Travel, Food & Drink

History in a Glass: The Best Wine and Spirits Museums

Indulge your passion for fine wine and spirits with a visit to one of the many museums dedicated to the history, expertise, and terroir that goes into making some of the world’s favorite drinks

Those who love discovering different wines and spirits have abundant opportunity to indulge their passion in the many excellent museums throughout the world. And with so many distilleries and vineyards running their own in-house tours alongside access to private memorabilia collections, it could take a lifetime to visit them all. 

Le Phare de Verzenay en Champagne
Verzenay, Reims, France
It may not be the biggest, or the most famous, but this charming champagne museum more than makes up for all that with its location. Le Phare de Verzenay is housed inside a lighthouse built in 1909, with spectacular views of the most prestigious vineyards of Montagne de Reims. It’s a steep 101-step climb up founder Joseph Goulet’s little joke—a lighthouse in the middle of a sea of vines—but the rewards far outweigh the effort. In Goulet’s day, Le Phare de Verzenay had an open-air theater, a restaurant, and a tavern, but World War I ended the fun and it stood abandoned for many years until it reopened as a museum in 1999.

Other highlights of La Cité du Vin in Bordeaux, France, include the eighth-floor Belvedere restaurant and bar with its breathtaking 360-degree view of the city, and Latitude20, where floor-to-ceiling shelves carry 800 wines from more than 70 countries.
Other highlights of La Cité du Vin in Bordeaux, France, include the eighth-floor Belvedere restaurant and bar with its breathtaking 360-degree view of the city, and Latitude20, where floor-to-ceiling shelves carry 800 wines from more than 70 countries.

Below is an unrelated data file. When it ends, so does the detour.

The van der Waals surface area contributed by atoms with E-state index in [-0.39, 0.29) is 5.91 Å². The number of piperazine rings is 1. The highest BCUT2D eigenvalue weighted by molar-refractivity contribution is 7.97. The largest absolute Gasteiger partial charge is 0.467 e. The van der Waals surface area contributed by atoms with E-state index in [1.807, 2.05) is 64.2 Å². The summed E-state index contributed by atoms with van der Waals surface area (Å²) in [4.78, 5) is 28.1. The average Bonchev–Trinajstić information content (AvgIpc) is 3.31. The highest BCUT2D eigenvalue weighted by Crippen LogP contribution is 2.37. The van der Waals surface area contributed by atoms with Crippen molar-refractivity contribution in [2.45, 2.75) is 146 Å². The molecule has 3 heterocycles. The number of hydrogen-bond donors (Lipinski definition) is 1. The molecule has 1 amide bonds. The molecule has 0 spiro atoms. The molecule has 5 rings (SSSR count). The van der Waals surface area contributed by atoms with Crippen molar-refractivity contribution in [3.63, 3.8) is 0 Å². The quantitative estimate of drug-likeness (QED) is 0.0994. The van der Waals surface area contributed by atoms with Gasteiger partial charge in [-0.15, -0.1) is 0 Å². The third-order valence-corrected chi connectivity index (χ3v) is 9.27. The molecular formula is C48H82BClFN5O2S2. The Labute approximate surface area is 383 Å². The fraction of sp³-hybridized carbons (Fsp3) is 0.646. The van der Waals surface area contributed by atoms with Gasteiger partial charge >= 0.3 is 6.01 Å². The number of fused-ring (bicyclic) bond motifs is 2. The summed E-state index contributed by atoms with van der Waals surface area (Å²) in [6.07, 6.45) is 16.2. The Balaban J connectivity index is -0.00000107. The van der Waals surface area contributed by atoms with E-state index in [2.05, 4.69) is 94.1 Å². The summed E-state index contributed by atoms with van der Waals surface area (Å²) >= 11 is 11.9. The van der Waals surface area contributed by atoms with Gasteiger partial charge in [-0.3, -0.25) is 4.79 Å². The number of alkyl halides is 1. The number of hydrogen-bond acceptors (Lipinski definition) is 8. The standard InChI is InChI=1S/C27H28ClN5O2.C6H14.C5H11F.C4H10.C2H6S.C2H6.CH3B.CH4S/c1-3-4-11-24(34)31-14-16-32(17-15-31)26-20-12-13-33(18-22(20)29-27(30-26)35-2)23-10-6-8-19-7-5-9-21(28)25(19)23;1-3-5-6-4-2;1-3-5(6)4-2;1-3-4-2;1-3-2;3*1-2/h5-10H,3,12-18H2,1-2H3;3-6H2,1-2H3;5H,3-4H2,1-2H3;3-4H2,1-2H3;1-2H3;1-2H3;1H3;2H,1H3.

La Cité du Vin
Bordeaux, France

Designed by Anouk Legendre and Nicolas Desmazières, this ambitious $95 million (€81m) museum, encased in shimmering, gleaming panels of glass and aluminum, has been described as the “Guggenheim of wine.” La Cité du Vin takes visitors on a multisensory journey through the history of wine, from 6,000BC to the present day, using holograms and 3D models with dizzying films of vineyards shot from a helicopter, and virtual journeys across the sea. There’s a zone where you can hear wine-inspired poetry, and another with bell jars filled with the scents you can expect to find in wine—chocolate, honey, roses, oranges, and even pencil shavings.

Related: How to Buy Into Bordeaux and its Wine-Tourism Industry

Havana Club Museum of Rum
Havana, Cuba
Housed in a gorgeous 18th-century colonial townhouse in Havana’s Old Town, the sultry Havana Club Museum of Rum gives visitors a taste of Cuban culture, history, architecture, and its two most famous exports—rum and cigars—and demonstrates every stage of the rum-making process, from coopering to fermentation and distilling. Cuban rum is distinct from other types because it is typically distilled from fermented molasses rather than sugar cane, and matured for at least two years in American oak barrels previously used for bourbon. Among the displays are an authentic mule-driven cane mill that was used in the earliest ingenios or sugar refineries, and models of the steam engines that transported the sugar cane to the distilleries.

Bourbon Heritage Center
Bardstown, Kentucky, United States